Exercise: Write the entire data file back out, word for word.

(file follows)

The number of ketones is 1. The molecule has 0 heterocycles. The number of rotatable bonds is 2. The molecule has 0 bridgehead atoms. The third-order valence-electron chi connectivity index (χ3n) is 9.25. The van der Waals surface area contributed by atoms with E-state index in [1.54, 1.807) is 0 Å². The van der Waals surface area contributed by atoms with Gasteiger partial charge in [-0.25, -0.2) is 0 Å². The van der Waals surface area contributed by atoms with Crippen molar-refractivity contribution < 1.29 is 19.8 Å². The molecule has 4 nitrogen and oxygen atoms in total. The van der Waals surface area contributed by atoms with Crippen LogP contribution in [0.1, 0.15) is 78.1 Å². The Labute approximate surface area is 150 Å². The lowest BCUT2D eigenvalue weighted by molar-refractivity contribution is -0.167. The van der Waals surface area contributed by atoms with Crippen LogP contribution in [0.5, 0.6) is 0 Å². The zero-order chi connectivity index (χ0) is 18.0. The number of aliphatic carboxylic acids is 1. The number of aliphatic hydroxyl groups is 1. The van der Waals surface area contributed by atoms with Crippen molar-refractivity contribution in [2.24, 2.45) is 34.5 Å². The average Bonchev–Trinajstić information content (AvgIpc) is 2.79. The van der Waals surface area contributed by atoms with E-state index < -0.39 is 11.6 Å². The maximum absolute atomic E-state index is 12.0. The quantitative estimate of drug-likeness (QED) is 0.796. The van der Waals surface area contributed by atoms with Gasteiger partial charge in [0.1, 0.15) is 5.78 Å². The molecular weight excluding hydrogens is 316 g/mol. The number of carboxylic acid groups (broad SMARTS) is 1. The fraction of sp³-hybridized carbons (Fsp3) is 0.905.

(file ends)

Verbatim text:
The number of ketones is 1. The molecule has 0 heterocycles. The number of rotatable bonds is 2. The molecule has 0 bridgehead atoms. The third-order valence-electron chi connectivity index (χ3n) is 9.25. The van der Waals surface area contributed by atoms with E-state index in [1.54, 1.807) is 0 Å². The van der Waals surface area contributed by atoms with Gasteiger partial charge in [-0.25, -0.2) is 0 Å². The van der Waals surface area contributed by atoms with Crippen molar-refractivity contribution < 1.29 is 19.8 Å². The molecule has 4 nitrogen and oxygen atoms in total. The van der Waals surface area contributed by atoms with Crippen LogP contribution in [0.1, 0.15) is 78.1 Å². The Labute approximate surface area is 150 Å². The lowest BCUT2D eigenvalue weighted by molar-refractivity contribution is -0.167. The van der Waals surface area contributed by atoms with Crippen LogP contribution in [0.5, 0.6) is 0 Å². The zero-order chi connectivity index (χ0) is 18.0. The number of aliphatic carboxylic acids is 1. The number of aliphatic hydroxyl groups is 1. The van der Waals surface area contributed by atoms with Crippen molar-refractivity contribution in [2.24, 2.45) is 34.5 Å². The average Bonchev–Trinajstić information content (AvgIpc) is 2.79. The van der Waals surface area contributed by atoms with E-state index < -0.39 is 11.6 Å². The maximum absolute atomic E-state index is 12.0. The quantitative estimate of drug-likeness (QED) is 0.796. The van der Waals surface area contributed by atoms with Gasteiger partial charge in [0.1, 0.15) is 5.78 Å². The molecular weight excluding hydrogens is 316 g/mol. The number of carboxylic acid groups (broad SMARTS) is 1. The fraction of sp³-hybridized carbons (Fsp3) is 0.905.